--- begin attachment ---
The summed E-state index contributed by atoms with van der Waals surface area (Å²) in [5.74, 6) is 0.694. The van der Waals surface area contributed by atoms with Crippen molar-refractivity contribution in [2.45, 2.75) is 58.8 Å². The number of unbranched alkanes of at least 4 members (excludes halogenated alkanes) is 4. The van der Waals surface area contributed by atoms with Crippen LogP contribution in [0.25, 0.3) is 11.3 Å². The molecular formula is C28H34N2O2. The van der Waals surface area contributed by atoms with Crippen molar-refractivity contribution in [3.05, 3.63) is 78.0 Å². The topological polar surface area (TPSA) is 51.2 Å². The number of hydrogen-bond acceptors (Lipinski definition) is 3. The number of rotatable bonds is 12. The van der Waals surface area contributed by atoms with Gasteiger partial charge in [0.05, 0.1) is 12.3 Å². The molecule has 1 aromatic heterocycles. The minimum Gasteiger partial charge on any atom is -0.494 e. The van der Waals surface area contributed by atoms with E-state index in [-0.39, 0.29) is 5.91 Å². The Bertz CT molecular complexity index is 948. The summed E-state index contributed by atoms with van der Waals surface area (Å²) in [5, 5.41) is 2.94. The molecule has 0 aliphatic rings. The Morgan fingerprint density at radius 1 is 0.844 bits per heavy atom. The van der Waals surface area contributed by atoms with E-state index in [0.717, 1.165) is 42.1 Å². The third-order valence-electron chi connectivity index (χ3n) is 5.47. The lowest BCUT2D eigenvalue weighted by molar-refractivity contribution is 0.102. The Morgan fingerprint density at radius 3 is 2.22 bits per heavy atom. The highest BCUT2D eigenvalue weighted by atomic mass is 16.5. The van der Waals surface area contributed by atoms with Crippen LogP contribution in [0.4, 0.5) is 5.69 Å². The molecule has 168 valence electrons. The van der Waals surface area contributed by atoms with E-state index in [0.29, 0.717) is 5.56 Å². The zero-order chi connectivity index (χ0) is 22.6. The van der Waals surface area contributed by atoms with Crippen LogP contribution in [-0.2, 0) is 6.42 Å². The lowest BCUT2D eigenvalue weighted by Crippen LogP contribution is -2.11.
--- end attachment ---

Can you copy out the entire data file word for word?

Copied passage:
The summed E-state index contributed by atoms with van der Waals surface area (Å²) in [5.74, 6) is 0.694. The van der Waals surface area contributed by atoms with Crippen molar-refractivity contribution in [2.45, 2.75) is 58.8 Å². The number of unbranched alkanes of at least 4 members (excludes halogenated alkanes) is 4. The van der Waals surface area contributed by atoms with Crippen LogP contribution in [0.25, 0.3) is 11.3 Å². The molecular formula is C28H34N2O2. The van der Waals surface area contributed by atoms with Crippen molar-refractivity contribution in [3.05, 3.63) is 78.0 Å². The topological polar surface area (TPSA) is 51.2 Å². The number of hydrogen-bond acceptors (Lipinski definition) is 3. The number of rotatable bonds is 12. The van der Waals surface area contributed by atoms with Gasteiger partial charge in [0.05, 0.1) is 12.3 Å². The molecule has 1 aromatic heterocycles. The minimum Gasteiger partial charge on any atom is -0.494 e. The van der Waals surface area contributed by atoms with E-state index in [-0.39, 0.29) is 5.91 Å². The Bertz CT molecular complexity index is 948. The summed E-state index contributed by atoms with van der Waals surface area (Å²) in [5, 5.41) is 2.94. The molecule has 0 aliphatic rings. The Morgan fingerprint density at radius 1 is 0.844 bits per heavy atom. The van der Waals surface area contributed by atoms with E-state index in [0.717, 1.165) is 42.1 Å². The third-order valence-electron chi connectivity index (χ3n) is 5.47. The lowest BCUT2D eigenvalue weighted by molar-refractivity contribution is 0.102. The Morgan fingerprint density at radius 3 is 2.22 bits per heavy atom. The highest BCUT2D eigenvalue weighted by atomic mass is 16.5. The van der Waals surface area contributed by atoms with Crippen LogP contribution in [0.4, 0.5) is 5.69 Å². The molecule has 168 valence electrons. The van der Waals surface area contributed by atoms with E-state index in [0.29, 0.717) is 5.56 Å². The zero-order chi connectivity index (χ0) is 22.6. The van der Waals surface area contributed by atoms with Crippen LogP contribution in [-0.2, 0) is 6.42 Å². The lowest BCUT2D eigenvalue weighted by Crippen LogP contribution is -2.11.